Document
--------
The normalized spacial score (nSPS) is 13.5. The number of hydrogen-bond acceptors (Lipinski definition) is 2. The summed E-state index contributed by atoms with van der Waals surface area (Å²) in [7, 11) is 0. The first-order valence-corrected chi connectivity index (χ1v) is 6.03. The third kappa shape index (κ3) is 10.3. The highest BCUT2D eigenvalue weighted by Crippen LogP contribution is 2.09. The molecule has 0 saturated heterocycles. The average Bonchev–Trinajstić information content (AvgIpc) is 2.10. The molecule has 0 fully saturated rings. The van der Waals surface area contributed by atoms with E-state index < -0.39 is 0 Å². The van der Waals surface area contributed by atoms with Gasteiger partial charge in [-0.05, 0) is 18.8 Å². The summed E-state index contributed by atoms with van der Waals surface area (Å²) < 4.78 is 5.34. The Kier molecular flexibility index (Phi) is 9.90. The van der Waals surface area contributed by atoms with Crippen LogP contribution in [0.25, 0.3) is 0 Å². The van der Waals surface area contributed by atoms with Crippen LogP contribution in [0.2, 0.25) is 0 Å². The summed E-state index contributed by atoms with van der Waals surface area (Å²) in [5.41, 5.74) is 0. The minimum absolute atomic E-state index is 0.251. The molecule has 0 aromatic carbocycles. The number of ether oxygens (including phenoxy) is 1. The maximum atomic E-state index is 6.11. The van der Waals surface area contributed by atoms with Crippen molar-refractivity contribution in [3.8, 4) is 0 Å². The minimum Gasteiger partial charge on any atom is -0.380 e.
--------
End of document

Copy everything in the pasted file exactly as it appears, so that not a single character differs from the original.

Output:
The normalized spacial score (nSPS) is 13.5. The number of hydrogen-bond acceptors (Lipinski definition) is 2. The summed E-state index contributed by atoms with van der Waals surface area (Å²) in [7, 11) is 0. The first-order valence-corrected chi connectivity index (χ1v) is 6.03. The third kappa shape index (κ3) is 10.3. The highest BCUT2D eigenvalue weighted by Crippen LogP contribution is 2.09. The molecule has 0 saturated heterocycles. The average Bonchev–Trinajstić information content (AvgIpc) is 2.10. The molecule has 0 fully saturated rings. The van der Waals surface area contributed by atoms with E-state index < -0.39 is 0 Å². The van der Waals surface area contributed by atoms with Gasteiger partial charge in [-0.05, 0) is 18.8 Å². The summed E-state index contributed by atoms with van der Waals surface area (Å²) < 4.78 is 5.34. The Kier molecular flexibility index (Phi) is 9.90. The van der Waals surface area contributed by atoms with Crippen LogP contribution in [0.25, 0.3) is 0 Å². The van der Waals surface area contributed by atoms with Crippen LogP contribution in [0.2, 0.25) is 0 Å². The summed E-state index contributed by atoms with van der Waals surface area (Å²) in [5.41, 5.74) is 0. The minimum absolute atomic E-state index is 0.251. The molecule has 0 aromatic carbocycles. The number of ether oxygens (including phenoxy) is 1. The maximum atomic E-state index is 6.11. The van der Waals surface area contributed by atoms with Crippen molar-refractivity contribution in [3.8, 4) is 0 Å². The minimum Gasteiger partial charge on any atom is -0.380 e.